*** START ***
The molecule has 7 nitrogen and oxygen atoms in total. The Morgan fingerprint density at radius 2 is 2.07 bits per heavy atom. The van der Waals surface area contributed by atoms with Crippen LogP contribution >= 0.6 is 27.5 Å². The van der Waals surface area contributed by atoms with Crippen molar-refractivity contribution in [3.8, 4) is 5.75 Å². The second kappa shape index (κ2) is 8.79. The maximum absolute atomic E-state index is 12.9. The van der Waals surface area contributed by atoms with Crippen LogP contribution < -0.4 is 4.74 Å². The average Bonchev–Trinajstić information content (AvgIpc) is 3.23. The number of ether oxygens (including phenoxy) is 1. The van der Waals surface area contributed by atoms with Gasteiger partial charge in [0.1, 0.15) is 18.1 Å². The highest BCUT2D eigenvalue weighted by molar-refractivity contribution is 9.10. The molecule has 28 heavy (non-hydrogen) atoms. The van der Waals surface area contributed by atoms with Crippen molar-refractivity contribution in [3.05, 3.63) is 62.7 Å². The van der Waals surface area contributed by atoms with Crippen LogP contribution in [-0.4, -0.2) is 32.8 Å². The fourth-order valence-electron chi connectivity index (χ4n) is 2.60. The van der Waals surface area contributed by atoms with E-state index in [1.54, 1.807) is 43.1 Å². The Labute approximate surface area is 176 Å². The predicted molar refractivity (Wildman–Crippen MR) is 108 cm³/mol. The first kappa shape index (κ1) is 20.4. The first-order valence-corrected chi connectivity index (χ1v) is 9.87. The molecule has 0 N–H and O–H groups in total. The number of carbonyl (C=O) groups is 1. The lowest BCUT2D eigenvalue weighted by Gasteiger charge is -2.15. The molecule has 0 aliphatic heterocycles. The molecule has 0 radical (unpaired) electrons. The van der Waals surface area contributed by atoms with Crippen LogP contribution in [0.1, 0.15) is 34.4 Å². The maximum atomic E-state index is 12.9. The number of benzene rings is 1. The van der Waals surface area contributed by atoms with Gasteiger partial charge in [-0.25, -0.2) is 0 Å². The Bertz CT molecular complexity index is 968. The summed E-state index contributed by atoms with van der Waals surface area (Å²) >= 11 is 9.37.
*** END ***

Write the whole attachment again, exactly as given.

The molecule has 7 nitrogen and oxygen atoms in total. The Morgan fingerprint density at radius 2 is 2.07 bits per heavy atom. The van der Waals surface area contributed by atoms with Crippen LogP contribution >= 0.6 is 27.5 Å². The van der Waals surface area contributed by atoms with Crippen molar-refractivity contribution in [3.8, 4) is 5.75 Å². The second kappa shape index (κ2) is 8.79. The maximum absolute atomic E-state index is 12.9. The van der Waals surface area contributed by atoms with Crippen LogP contribution < -0.4 is 4.74 Å². The average Bonchev–Trinajstić information content (AvgIpc) is 3.23. The number of ether oxygens (including phenoxy) is 1. The van der Waals surface area contributed by atoms with Gasteiger partial charge in [0.1, 0.15) is 18.1 Å². The highest BCUT2D eigenvalue weighted by molar-refractivity contribution is 9.10. The molecule has 28 heavy (non-hydrogen) atoms. The van der Waals surface area contributed by atoms with Crippen molar-refractivity contribution in [3.05, 3.63) is 62.7 Å². The van der Waals surface area contributed by atoms with Crippen LogP contribution in [-0.4, -0.2) is 32.8 Å². The fourth-order valence-electron chi connectivity index (χ4n) is 2.60. The van der Waals surface area contributed by atoms with E-state index in [1.54, 1.807) is 43.1 Å². The Labute approximate surface area is 176 Å². The predicted molar refractivity (Wildman–Crippen MR) is 108 cm³/mol. The first kappa shape index (κ1) is 20.4. The first-order valence-corrected chi connectivity index (χ1v) is 9.87. The molecule has 0 N–H and O–H groups in total. The number of carbonyl (C=O) groups is 1. The lowest BCUT2D eigenvalue weighted by Gasteiger charge is -2.15. The molecule has 0 aliphatic heterocycles. The molecule has 0 radical (unpaired) electrons. The van der Waals surface area contributed by atoms with Crippen LogP contribution in [0.1, 0.15) is 34.4 Å². The maximum atomic E-state index is 12.9. The number of benzene rings is 1. The van der Waals surface area contributed by atoms with Gasteiger partial charge in [-0.25, -0.2) is 0 Å². The Bertz CT molecular complexity index is 968. The summed E-state index contributed by atoms with van der Waals surface area (Å²) >= 11 is 9.37.